Sunday, February 19, 2006
Winning and Losing
Two full days at the Victorian Athletics Championships at the Melbourne Cricket Ground has kept our family busy with one athlete in the javelin events. It was a marathon for me as we walked miles around the stadium to get close to events, walked up and down about 800 steps and 2 k to and from the car park twice!
Andrew had won two Golds, two Silvers, and one Bronze in the Vic Champs in previous years but has had little time to train this year. Anyway, he did make the cut in the preliminaries and went into the finals today. The competition was good because the winner threw 78 metres and instead of just having local athletes there were entries from some of the Commonwealth Games athletes. So our lad did not win though with each throw he gained one metre! He talked about it afterwards and acknowledged that you can't rely upon strength but there needs to be so much focus on technique to make the jav really fly. This is a loner's sport and quite different from his other love, rugby with training at a nearby Eastern Park with lots of guys, including five Fijians.
We really enjoyed watching the Victoria Championships for two days at the MCG (a trial run for security, volunteers, information, timing, etc. for the Commonwealth Games). The venue looks terrific. Names and results are automatically on screens, and measurements are no longer with tape measures but done electronically. We saw sprint and middle-distance races, shot put, javelin, and relays. The shot-put winner threw 19 metres and he trains with a ballet group for technique! The crowd was a few thousand today but in three weeks there will probably be 80,000 or more there for the opening of the Commonwealth Games. We have tickets for the rugby sevens so far.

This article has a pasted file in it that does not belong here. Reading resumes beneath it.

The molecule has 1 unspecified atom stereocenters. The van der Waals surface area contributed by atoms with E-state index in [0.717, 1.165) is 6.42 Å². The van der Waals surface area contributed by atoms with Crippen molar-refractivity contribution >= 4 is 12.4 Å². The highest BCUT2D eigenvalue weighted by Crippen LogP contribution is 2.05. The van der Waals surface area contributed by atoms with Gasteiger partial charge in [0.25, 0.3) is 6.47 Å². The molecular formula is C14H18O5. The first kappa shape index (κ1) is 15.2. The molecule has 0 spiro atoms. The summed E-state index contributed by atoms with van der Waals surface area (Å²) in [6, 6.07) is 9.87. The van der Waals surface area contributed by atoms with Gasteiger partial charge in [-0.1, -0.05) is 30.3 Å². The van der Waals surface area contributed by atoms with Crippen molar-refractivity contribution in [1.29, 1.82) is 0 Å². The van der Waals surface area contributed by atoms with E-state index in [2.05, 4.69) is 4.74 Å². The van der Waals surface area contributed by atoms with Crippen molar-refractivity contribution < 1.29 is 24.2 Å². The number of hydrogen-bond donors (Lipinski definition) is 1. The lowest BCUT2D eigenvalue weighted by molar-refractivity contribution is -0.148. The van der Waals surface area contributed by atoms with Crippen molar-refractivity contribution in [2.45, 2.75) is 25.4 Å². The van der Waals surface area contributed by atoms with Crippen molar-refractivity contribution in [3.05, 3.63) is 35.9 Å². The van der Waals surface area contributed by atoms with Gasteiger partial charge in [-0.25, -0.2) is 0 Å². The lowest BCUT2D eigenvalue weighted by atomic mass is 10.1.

It was nice to see Jone Delai there with four young sprinters from Fiji. I watched two of the boys race, and one won his heat, but in the final the Australian sprinters are just so fast. Australia seems to be a country of fit young people (some of them are) with a climate that is suitable for lots of training, plus we are a society where many children do have the opportunity to develop skills in a chosen sport.
It's good to have models and heroes like Cathy Freeman and Michael Jordan, of course. Winning is nice, but it isn't everything. Having a go is important, and parents perhaps need to realize that each child has unique skills. There's nothing worse than watching some parents at a mini football match carrying on as if the world is on fire!
We brought up three sons and the sports they were into included swimming, tennis, Australian-rules football, athletics, basketball, baseball, etc. More lately touch rugby and rugby. They won scores of trophies. But… I think that the experience of failure, of not even coming half-way in a race, is a lesson in life too because it just ain't gonna always be easy in life!
As for myself, I played tennis and hockey as a teenager, but really preferred to read a book or draw and paint. These days I like to walk in an Otways forest, walk along a Torquay beach, but end up mainly trailing around the suburban streets. My other half plays golf four or more days a week and wins golf-balls or $10 vouchers. Each to his or her own.